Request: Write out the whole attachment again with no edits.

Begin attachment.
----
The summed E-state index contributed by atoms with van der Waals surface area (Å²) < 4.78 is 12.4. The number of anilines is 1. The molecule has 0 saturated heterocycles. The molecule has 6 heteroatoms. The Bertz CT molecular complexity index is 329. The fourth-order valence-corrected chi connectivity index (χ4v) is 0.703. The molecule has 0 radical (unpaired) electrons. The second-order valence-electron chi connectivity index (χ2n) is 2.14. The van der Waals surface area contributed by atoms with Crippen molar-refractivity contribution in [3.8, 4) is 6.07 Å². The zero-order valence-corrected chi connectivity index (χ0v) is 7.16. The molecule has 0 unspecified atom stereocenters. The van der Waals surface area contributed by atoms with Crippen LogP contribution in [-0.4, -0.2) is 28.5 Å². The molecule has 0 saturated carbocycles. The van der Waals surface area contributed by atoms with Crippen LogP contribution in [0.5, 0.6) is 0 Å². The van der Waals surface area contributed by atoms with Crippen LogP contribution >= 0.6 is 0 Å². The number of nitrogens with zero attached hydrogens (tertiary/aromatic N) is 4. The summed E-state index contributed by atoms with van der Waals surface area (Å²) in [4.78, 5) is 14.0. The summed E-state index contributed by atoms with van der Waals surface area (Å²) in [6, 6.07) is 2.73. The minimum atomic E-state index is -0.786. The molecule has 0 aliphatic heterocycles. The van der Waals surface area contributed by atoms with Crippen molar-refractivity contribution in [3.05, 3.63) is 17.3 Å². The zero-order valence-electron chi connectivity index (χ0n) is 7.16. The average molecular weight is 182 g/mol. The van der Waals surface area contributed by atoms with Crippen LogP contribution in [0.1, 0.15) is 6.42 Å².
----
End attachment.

The summed E-state index contributed by atoms with van der Waals surface area (Å²) < 4.78 is 12.4. The number of anilines is 1. The molecule has 0 saturated heterocycles. The molecule has 6 heteroatoms. The Bertz CT molecular complexity index is 329. The fourth-order valence-corrected chi connectivity index (χ4v) is 0.703. The molecule has 0 radical (unpaired) electrons. The second-order valence-electron chi connectivity index (χ2n) is 2.14. The van der Waals surface area contributed by atoms with Crippen molar-refractivity contribution in [3.8, 4) is 6.07 Å². The zero-order valence-corrected chi connectivity index (χ0v) is 7.16. The molecule has 0 unspecified atom stereocenters. The van der Waals surface area contributed by atoms with Crippen LogP contribution in [-0.4, -0.2) is 28.5 Å². The molecule has 0 saturated carbocycles. The van der Waals surface area contributed by atoms with Crippen LogP contribution in [0.5, 0.6) is 0 Å². The van der Waals surface area contributed by atoms with Crippen LogP contribution >= 0.6 is 0 Å². The number of nitrogens with zero attached hydrogens (tertiary/aromatic N) is 4. The summed E-state index contributed by atoms with van der Waals surface area (Å²) in [4.78, 5) is 14.0. The summed E-state index contributed by atoms with van der Waals surface area (Å²) in [6, 6.07) is 2.73. The minimum atomic E-state index is -0.786. The molecule has 0 aliphatic heterocycles. The van der Waals surface area contributed by atoms with Crippen molar-refractivity contribution in [3.05, 3.63) is 17.3 Å². The zero-order valence-electron chi connectivity index (χ0n) is 7.16. The average molecular weight is 182 g/mol. The van der Waals surface area contributed by atoms with Crippen LogP contribution in [0.1, 0.15) is 6.42 Å².